KAOISHUNG, Taiwan -- The father wore his son's uniform jersey and sat in the same dugout as him. He is a proud man and a gentleman, the father is. He felt blessed to be able to watch his son from the best seat in the ballpark, a place that is reserved for the players. But, for these games, the father sat next to the son.
Before Robinson Cano visited this island, he had heard stories about this faraway place through Jose, his father. For five different seasons, Jose Cano left his son in the Dominican Republic and traveled here to pitch. He pitched for the Uni-President Lions from 1992 to 1994 and for the Wei Chuan Dragons in 1998 and 1999. He pitched because that was how he made his living.
As soon as the son was invited to participate in a Major League tour of Taiwan, he telephoned his father. After Robinson excitedly described the upcoming trip, he gave Jose even sweeter news: Jose would be trekking back to his old baseball home because the son was bringing the father as a guest.
"Being able to tell my Dad that he was coming here was a great thing for me," Robinson said.
The father and the son were together for almost every step of this memorable trip. Wherever Robinson walked, Jose was usually a few steps behind him. That was done on purpose. Jose wanted to experience everything his son experienced, but he also wanted to watch how Robinson reacted to the endless attention.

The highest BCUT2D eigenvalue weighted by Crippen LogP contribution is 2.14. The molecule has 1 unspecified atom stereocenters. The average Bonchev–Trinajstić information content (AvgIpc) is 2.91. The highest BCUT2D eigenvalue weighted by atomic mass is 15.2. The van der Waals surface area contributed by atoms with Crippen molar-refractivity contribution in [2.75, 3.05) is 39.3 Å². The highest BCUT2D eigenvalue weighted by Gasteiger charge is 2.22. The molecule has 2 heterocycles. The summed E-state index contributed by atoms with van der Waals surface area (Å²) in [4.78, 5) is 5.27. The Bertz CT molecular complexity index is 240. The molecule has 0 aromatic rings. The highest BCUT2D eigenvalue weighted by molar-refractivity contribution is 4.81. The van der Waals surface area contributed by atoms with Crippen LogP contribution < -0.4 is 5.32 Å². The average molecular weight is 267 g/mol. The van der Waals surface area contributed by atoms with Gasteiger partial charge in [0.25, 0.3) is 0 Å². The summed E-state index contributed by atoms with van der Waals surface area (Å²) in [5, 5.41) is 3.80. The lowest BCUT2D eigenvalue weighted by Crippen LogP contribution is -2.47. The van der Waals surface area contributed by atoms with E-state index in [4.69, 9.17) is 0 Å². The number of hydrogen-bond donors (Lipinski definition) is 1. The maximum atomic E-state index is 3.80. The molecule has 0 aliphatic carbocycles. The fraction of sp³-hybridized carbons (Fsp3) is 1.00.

It was a rewarding homecoming for Jose, who watched as his son was treated like royalty. From the fans who took Cano's picture at the airport or the train station to the people who followed him as he strolled through the night markets to the fans who shouted his name at the ballparks, he was smothered with affection. Cano enjoyed Taiwan so much that he said he would consider living here if it weren't so far from the Dominican Republic and New York.
"The people here treat you so well," Robinson said. "I didn't know it would be like this."
On a sleepy Sunday morning, about 500 people came to the Dream Mall to see Robinson Cano and Curtis Granderson. In addition to the two Yankees, Jose Cano's name was also listed on a gigantic pinstriped billboard. After the players were introduced, Jose was invited to join them on the stage. The Lions, who organized the event, presented Jose with his former jersey.
"When my son told me I was coming back to Taiwan," Jose said, "I felt like I was going home."
He was. And the son helped make it a gratifying homecoming for the father.
Follow Jack Curry on Twitter: @JackCurryYES